Moving up the value curve can increase the utility's value extraction exponentially. ( ) But here is the rubor one of them! Too many utilities have been attracted to the allure of these returns and sacrificed significant resources trying to compete with large telecom businesses already in place. Others, however, have succeeded admirably.
Lighting Dark Fiber
The economic incentives to move up this value curve are extremely attractive and compelling. But the problems associated with this optic bonanza can be many and varied. Of the utilities that have failed in telecommunications, and some have failed in spectacular fashion, there are a few common themes. The successful entrants maintained a disciplined and orderly trajectory along the path toward success. The key question is: How can an electric utility prudently manage its entry into telecommunications and leverage its assets so as to maximize value?
In our experience every successful enterprise has four common qualities:
- A clear business strategy and objectives that everyone in the organization understands.
- Specific accountabilities for each person in the organization, with direct linkage between accountabilities and business objectives.
- A good management team with the capability to execute efficiently.
- A business strategy based upon exploiting the enterprise's sustainable competitive advantages.
While the need for these elements seems obvious, in fact, few organizations can put all these pieces in place at once. However, it is the last of these tenets of success-business strategy-that specifically causes the most problems. Reasons include:
- The failure to identify a sustainable competitive advantage.
- Falsely seeing advantages where, in fact, there are none.
- Moving too slowly to establish new competitive space once an advantage has been exhausted. The key to success is to build or improve a basic core competence, essentially managing risks while creating new competitive space.
Perhaps a better view of the telecommunications value curve is seen in the context of the risk-adjusted opportunity. Figure 2 depicts the relative risk and return profiles for two different enterprises in the telecommunications business-an energy utility and an existing telecommunications service provider (TSP). The straight line represents the typical risk-return profile of an existing TSP, and the curve represents the risk-return profile of a utility at various stages of the telecom value curve.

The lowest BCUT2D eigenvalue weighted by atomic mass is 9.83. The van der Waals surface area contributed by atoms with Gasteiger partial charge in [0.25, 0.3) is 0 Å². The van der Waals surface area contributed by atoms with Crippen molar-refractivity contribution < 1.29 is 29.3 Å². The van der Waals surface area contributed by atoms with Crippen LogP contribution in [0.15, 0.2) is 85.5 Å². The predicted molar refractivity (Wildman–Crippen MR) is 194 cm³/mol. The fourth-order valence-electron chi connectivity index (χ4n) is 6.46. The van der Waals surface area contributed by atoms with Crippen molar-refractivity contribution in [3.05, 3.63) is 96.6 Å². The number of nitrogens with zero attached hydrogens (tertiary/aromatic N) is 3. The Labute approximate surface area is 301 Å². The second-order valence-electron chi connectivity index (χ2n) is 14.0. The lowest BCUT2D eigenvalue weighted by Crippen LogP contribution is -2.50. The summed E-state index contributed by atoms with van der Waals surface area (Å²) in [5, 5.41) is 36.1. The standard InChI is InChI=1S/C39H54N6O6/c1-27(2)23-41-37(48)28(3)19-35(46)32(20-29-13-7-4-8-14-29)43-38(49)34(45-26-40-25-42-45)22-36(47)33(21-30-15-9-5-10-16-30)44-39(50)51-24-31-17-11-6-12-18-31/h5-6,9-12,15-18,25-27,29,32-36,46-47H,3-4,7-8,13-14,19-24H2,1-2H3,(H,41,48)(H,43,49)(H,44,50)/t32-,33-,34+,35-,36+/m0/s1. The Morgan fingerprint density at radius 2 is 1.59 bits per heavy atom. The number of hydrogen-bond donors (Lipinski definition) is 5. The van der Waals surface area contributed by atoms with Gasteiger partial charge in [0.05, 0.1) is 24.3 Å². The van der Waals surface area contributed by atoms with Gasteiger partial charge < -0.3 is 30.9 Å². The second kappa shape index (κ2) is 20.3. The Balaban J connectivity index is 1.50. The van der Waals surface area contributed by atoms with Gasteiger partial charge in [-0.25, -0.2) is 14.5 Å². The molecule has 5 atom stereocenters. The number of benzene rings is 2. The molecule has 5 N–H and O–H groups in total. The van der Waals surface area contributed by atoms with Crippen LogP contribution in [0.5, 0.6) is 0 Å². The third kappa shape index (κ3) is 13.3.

At the lowest end of the risk and return curve-ROW-utilities are decidedly less risky than telecommunications enterprises. Designing, constructing, and managing line extensions, facilities, and rights-of-way are core competencies of the utility industry. In fact, most local exchange carriers and cable TV providers rely on using electric utility infrastructure, typically through joint-use agreements, in deploying their networks.
In this scenario, adding a physical asset-fiber optics-to the utility ROW is essentially an extension of the utility's core competency of managing physical assets. The utility is decidedly less risky than the TSP. Because electric and gas utilities own and control over 80 percent of the ROW, poles, conduits, and ducts in the United States, the utility will enjoy a much higher return than a TSP that must procure easements at market rates.
For those utilities that already manage large private communications networks, it is an extension of this core competence to continue up the value curve by adding optical gear, lighting the fiber, and selling managed bandwidth. Typically, managed bandwidth is sold as a wholesale service to TSPs that provide retail services to the ultimate customer. At this point in the value curve most utilities have achieved their maximum value potential from existing strengths, and prudently managed the business risks. The sustainable competitive advantage at this level of the value curve is about physical access and assets.